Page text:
Fernando Torres needs time to recover form after injuries

Kieran Beckles
By Kieran Beckles
fernando torres
(Photo: Pollobarba)

fernando torres

Ex-Liverpool midfielder and Sky pundit Jamie Redknapp voiced a surprisingly harsh assessment of Fernando Torres’ recent performances and current demeanour on the pitch during the Reds’ goalless draw at St Andrew’s last Sunday.

The former club captain at Anfield branded Torres’ display at Birmingham as “diabolical” and suggested the Spain star had “shown no appetite for the game, looked frustrated, sloppy and lethargic”.

Redknapp’s frank appraisal prompted Roy Hodgson to defend his prized asset. The 63-year-old Liverpool boss prudently dismissed the panellist’s claims, insisting he has no concerns over the Spanish striker’s mentality and reassuring worried Reds supporters the club’s record signing would get “better and better” with each match.

Hodgson, rightly, urged for patience – too often in recent years has the indispensable forward been rushed back into the front-line causing damaging effects on the player’s long-term fitness.

The 26-year-old missed large portions of the 2007-08 and 2008-09 campaigns due to reoccurring injuries, but former Liverpool boss Rafael Benítez utilised Torres when the preferable option would have been to allow the striker a sustained period of rest.

Of course, the Spanish manager was under unremitting pressure and it was a case of need which dictated the decision to continue playing Torres through a knee injury. But the result was an exhausted forward.

Hodgson has taken a different stance.

The former Fulham manager opted to rely on David N’Gog to lead the line and allow Torres a period of rehabilitation from a knee operation in May and a difficult summer at the World Cup. Torres was dropped from Spain’s starting line-up for the semi-final and final, and casted an exasperated figure as he pulled up sharply in the closing moments of his country’s 1-0 win over the Netherlands.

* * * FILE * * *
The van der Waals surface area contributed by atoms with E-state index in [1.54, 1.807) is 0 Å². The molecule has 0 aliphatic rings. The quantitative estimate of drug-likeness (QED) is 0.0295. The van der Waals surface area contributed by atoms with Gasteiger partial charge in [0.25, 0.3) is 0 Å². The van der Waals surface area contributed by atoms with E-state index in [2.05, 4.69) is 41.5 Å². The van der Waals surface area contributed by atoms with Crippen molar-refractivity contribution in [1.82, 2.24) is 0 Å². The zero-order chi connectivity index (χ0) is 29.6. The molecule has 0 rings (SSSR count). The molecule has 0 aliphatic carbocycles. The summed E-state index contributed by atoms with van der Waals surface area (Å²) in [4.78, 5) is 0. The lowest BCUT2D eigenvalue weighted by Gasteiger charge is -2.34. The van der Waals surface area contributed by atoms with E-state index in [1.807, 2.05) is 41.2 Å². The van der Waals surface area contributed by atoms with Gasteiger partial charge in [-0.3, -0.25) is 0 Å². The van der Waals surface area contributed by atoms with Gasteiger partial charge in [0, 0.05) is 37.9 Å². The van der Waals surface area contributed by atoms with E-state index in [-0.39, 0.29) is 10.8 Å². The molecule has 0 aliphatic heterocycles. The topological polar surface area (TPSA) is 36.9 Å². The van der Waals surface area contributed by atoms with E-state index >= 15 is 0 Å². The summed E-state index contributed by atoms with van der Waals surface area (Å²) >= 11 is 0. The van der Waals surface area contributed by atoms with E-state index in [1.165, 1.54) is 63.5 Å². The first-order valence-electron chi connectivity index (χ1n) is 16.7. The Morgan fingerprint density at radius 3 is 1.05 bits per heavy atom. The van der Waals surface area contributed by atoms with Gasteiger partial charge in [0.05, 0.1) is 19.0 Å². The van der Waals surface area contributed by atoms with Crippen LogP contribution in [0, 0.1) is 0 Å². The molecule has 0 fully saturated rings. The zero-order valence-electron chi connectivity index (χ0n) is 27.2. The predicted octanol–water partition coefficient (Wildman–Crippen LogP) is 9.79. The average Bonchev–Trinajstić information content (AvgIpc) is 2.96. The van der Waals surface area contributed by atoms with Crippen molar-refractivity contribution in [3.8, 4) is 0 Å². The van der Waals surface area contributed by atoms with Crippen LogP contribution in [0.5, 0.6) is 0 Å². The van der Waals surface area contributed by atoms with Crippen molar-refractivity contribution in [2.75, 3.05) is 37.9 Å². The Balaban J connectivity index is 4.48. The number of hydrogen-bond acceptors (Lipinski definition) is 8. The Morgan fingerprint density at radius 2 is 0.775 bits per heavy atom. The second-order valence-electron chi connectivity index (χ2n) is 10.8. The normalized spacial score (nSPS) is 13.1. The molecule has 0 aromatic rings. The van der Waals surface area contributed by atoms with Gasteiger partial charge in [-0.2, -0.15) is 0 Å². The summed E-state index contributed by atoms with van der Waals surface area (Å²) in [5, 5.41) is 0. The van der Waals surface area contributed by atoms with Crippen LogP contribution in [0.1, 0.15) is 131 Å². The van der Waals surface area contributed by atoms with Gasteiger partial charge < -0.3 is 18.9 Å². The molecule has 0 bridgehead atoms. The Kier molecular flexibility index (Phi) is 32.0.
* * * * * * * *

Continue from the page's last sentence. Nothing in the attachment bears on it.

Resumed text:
Redknapp’s comments were astonishingly short-sighted considering the player is still returning to full fitness and is searching for some much-needed confidence after a difficult year thus far. Furthermore, a long-haul flight with his national side to Argentina for a friendly in which he gained no playing time will have affected his energy levels.

As the clichéd saying goes: form is temporary, class is permanent. With the correct nurturing it is inevitable Torres will recreate the sort of eye-catching performances that helped the former Atlético Madrid captain strike fear into some of the best defences Europe has to offer.

The overall position of the club, with Liverpool readjusting after the departure of Benítez and arrival of Hodgson, means every player at Anfield is having to acclimatise to the new manager’s philosophies. It was a below-par team performance at St Andrew’s that magnified Torres’ disconsolate figure.

To suggest the player is no longer committed the club is simply ludicrous. His recent comments only serve to exemplify the devotion he has to the club and its supporters.

“The Liverpool fans are great, when you play well they are behind you and when you are not playing the best they are still behind you,” said Liverpool’s number nine.

“We are the two most successful teams in England but it has not been nice for the Liverpool fans to watch Manchester United have so much success over the recent years,” referring to Liverpool’s next league match at Old Trafford.

“We have a great squad and a great manager, and we really hope to give the fans a trophy this season, as well as beating Manchester United for them.”


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